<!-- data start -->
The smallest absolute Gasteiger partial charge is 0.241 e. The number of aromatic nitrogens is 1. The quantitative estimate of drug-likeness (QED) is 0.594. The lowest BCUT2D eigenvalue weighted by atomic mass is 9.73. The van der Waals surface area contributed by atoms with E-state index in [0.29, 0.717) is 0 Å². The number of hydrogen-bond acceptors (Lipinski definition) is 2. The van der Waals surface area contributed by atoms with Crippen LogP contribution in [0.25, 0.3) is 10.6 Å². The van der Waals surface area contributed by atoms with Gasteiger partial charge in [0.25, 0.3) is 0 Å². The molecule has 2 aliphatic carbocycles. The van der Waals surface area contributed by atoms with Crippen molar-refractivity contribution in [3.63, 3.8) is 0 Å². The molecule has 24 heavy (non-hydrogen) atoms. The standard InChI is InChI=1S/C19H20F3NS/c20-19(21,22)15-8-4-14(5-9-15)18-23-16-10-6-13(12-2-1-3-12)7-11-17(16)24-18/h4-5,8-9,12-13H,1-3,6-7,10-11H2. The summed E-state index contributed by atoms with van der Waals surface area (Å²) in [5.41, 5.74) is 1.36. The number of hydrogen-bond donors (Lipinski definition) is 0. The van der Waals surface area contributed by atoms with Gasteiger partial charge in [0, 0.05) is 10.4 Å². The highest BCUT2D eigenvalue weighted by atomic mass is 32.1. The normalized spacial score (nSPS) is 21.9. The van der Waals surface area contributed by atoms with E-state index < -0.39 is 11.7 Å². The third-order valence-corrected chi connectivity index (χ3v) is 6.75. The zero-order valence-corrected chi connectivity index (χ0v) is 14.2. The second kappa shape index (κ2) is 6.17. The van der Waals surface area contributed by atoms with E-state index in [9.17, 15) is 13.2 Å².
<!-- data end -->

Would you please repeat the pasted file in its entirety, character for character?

The smallest absolute Gasteiger partial charge is 0.241 e. The number of aromatic nitrogens is 1. The quantitative estimate of drug-likeness (QED) is 0.594. The lowest BCUT2D eigenvalue weighted by atomic mass is 9.73. The van der Waals surface area contributed by atoms with E-state index in [0.29, 0.717) is 0 Å². The number of hydrogen-bond acceptors (Lipinski definition) is 2. The van der Waals surface area contributed by atoms with Crippen LogP contribution in [0.25, 0.3) is 10.6 Å². The van der Waals surface area contributed by atoms with Gasteiger partial charge in [0.25, 0.3) is 0 Å². The molecule has 2 aliphatic carbocycles. The van der Waals surface area contributed by atoms with Crippen molar-refractivity contribution in [3.63, 3.8) is 0 Å². The molecule has 24 heavy (non-hydrogen) atoms. The standard InChI is InChI=1S/C19H20F3NS/c20-19(21,22)15-8-4-14(5-9-15)18-23-16-10-6-13(12-2-1-3-12)7-11-17(16)24-18/h4-5,8-9,12-13H,1-3,6-7,10-11H2. The summed E-state index contributed by atoms with van der Waals surface area (Å²) in [5.41, 5.74) is 1.36. The number of hydrogen-bond donors (Lipinski definition) is 0. The van der Waals surface area contributed by atoms with Gasteiger partial charge in [0, 0.05) is 10.4 Å². The highest BCUT2D eigenvalue weighted by atomic mass is 32.1. The normalized spacial score (nSPS) is 21.9. The van der Waals surface area contributed by atoms with E-state index < -0.39 is 11.7 Å². The third-order valence-corrected chi connectivity index (χ3v) is 6.75. The zero-order valence-corrected chi connectivity index (χ0v) is 14.2. The second kappa shape index (κ2) is 6.17. The van der Waals surface area contributed by atoms with E-state index in [9.17, 15) is 13.2 Å².